Whether you're looking to spruce up a slabbed patio area, a decking area, or to welcome guests and visitors at the front of your home, they offer so much visual delight for such a simple thing. Planter sets make them even more budget friendly, dramatically reducing the cost per planter when purchasing them as a pre-defined set.

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5 Most Asked Questions About Wooden Planters

Do Wooden Planters Rot?

All wooden planters that we sell on GardenSite should last for many years with very little maintenance. The majority come pressure treated with a preservative, that's forced deep inside the wood grains, protecting it for many years against wood rot, decay and weathering. Pressure treated garden planters do need need retreating, painting, or staining in the future (unless you wish to change the colour scheme) so are the best ones to buy in terms of low maintenance and long life.

Alternatively, a few planters may be dip treated or hand-treated, having a solution of preservative applied to the outside of the wood, protecting it for approximately the first year of its life. Thereafter, it is recommended to apply a new coating of preservative every 12-months.

Do Wooden Planters Need Drainage?

In short, the answer is yes! However, in most cases, you won't need to manually create any drainage holes yourself. This is because the softwood (such as pine) used in the majority of our planters is naturally porous, and so can allow excess water to seep through. Additionally, the base or bottom of your wooden planters (if it comes with one) won't normally be one solid, whole piece of wood, but smaller sections of slats fixed together. These slats would have very minor gaps between each one, allowing excess water to pass through and drip out underneath it. This would provide enough drainage by itself without the need for creating any specific drainage holes in your planter.

Do Wooden Planters Need To Be Lined?

No, a good quality wooden planter that has been pressure treated does not need to be lined with a liner, and the majority of models are designed to be filled with compost straight away.
However, this doesn't mean to say that you can't not line your new planters if you wish to. We wouldn't recommend a plastic or PVC liner, as this can cause too much water build up inside the planter during heavy rain, whilst in the summer the opposite, as a black plastic liner can absorb the sun's heat, causing the compost to dry out quicker, meaning that your plants could become underwatered. However, a porous cloth weed fabric could be used to line the planter, or at least to cover the bottom base section, as this will help to reduce the amount of compost that leaks out the base when being watered, through any spaces between the wooden slats, meaning less debris to sweep up on the patio.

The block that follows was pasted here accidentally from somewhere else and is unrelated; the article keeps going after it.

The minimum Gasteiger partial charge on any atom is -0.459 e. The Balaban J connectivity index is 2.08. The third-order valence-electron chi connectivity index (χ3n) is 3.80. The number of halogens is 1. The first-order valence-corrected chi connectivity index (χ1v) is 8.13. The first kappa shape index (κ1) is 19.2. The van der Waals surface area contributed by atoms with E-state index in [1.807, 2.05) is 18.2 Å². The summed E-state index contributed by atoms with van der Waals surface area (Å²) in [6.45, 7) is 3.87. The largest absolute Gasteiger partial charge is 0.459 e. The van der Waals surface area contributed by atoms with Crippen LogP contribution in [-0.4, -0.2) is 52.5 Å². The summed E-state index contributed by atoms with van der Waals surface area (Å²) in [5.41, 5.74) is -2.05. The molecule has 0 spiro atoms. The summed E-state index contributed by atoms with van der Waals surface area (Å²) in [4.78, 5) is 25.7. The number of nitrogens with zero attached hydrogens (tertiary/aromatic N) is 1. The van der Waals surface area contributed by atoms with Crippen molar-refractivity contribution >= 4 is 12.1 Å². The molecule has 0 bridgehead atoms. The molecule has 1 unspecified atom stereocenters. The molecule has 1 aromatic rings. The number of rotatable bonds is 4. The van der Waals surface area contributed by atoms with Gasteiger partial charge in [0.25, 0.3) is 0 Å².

What Type Compost Should I Use In A Wooden Planter?

Make sure that the compost fits the plant's requirements as far as pH is concerned.
In most cases, general all-purpose compost is suited for most plants and flowers, however for acid-loving plants (Japanese Maples, Heathers and Camellias), you will need to use an ericaceous compost. If you're buying new plants from the garden centre, keep the little tag that usually comes stuck into the soil, as this will normally give you information on the best growing conditions.

Do I Need To Feed Plants That Are In A Wooden Planter?

Yes! For most plants in wooden planters, being as they are unable to develop their roots further into the ground due to being restricted to the planter, nutrients can easily be lost or used up. They must be replaced with a slow-release fertiliser or by feeding every during in the main flowering season. In addition, you can cover the top of the soil within the planter with a layer of gravel, decorative stones or bark to avoid excessive evaporation by the sun. Bark is always a preferred choice, as the bark will naturally break down and decay, leaching natural nutrients back into the compost.